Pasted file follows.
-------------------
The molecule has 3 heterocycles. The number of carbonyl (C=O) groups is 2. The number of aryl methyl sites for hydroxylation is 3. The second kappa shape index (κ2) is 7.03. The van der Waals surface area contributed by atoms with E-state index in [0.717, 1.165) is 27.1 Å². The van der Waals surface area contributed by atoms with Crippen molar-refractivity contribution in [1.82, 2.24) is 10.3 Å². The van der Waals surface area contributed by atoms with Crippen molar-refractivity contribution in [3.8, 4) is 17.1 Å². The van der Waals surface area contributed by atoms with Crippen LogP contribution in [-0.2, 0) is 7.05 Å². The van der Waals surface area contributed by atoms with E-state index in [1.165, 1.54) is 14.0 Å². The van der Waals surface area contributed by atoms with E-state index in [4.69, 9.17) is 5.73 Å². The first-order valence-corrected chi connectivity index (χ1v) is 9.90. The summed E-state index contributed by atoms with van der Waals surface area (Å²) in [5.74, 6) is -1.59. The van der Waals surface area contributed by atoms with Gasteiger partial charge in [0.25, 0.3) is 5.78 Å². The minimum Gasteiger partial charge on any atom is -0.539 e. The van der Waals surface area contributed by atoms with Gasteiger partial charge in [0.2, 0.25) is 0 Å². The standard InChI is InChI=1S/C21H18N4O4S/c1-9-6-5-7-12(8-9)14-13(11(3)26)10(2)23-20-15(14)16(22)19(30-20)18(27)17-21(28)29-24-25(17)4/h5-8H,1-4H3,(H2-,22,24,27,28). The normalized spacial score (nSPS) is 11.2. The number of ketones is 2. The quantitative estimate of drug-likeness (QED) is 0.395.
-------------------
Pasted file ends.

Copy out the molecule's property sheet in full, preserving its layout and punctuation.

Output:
The molecule has 3 heterocycles. The number of carbonyl (C=O) groups is 2. The number of aryl methyl sites for hydroxylation is 3. The second kappa shape index (κ2) is 7.03. The van der Waals surface area contributed by atoms with E-state index in [0.717, 1.165) is 27.1 Å². The van der Waals surface area contributed by atoms with Crippen molar-refractivity contribution in [1.82, 2.24) is 10.3 Å². The van der Waals surface area contributed by atoms with Crippen molar-refractivity contribution in [3.8, 4) is 17.1 Å². The van der Waals surface area contributed by atoms with Crippen LogP contribution in [-0.2, 0) is 7.05 Å². The van der Waals surface area contributed by atoms with E-state index in [1.165, 1.54) is 14.0 Å². The van der Waals surface area contributed by atoms with E-state index in [4.69, 9.17) is 5.73 Å². The first-order valence-corrected chi connectivity index (χ1v) is 9.90. The summed E-state index contributed by atoms with van der Waals surface area (Å²) in [5.74, 6) is -1.59. The van der Waals surface area contributed by atoms with Gasteiger partial charge in [0.25, 0.3) is 5.78 Å². The minimum Gasteiger partial charge on any atom is -0.539 e. The van der Waals surface area contributed by atoms with Gasteiger partial charge in [0.2, 0.25) is 0 Å². The standard InChI is InChI=1S/C21H18N4O4S/c1-9-6-5-7-12(8-9)14-13(11(3)26)10(2)23-20-15(14)16(22)19(30-20)18(27)17-21(28)29-24-25(17)4/h5-8H,1-4H3,(H2-,22,24,27,28). The normalized spacial score (nSPS) is 11.2. The number of ketones is 2. The quantitative estimate of drug-likeness (QED) is 0.395.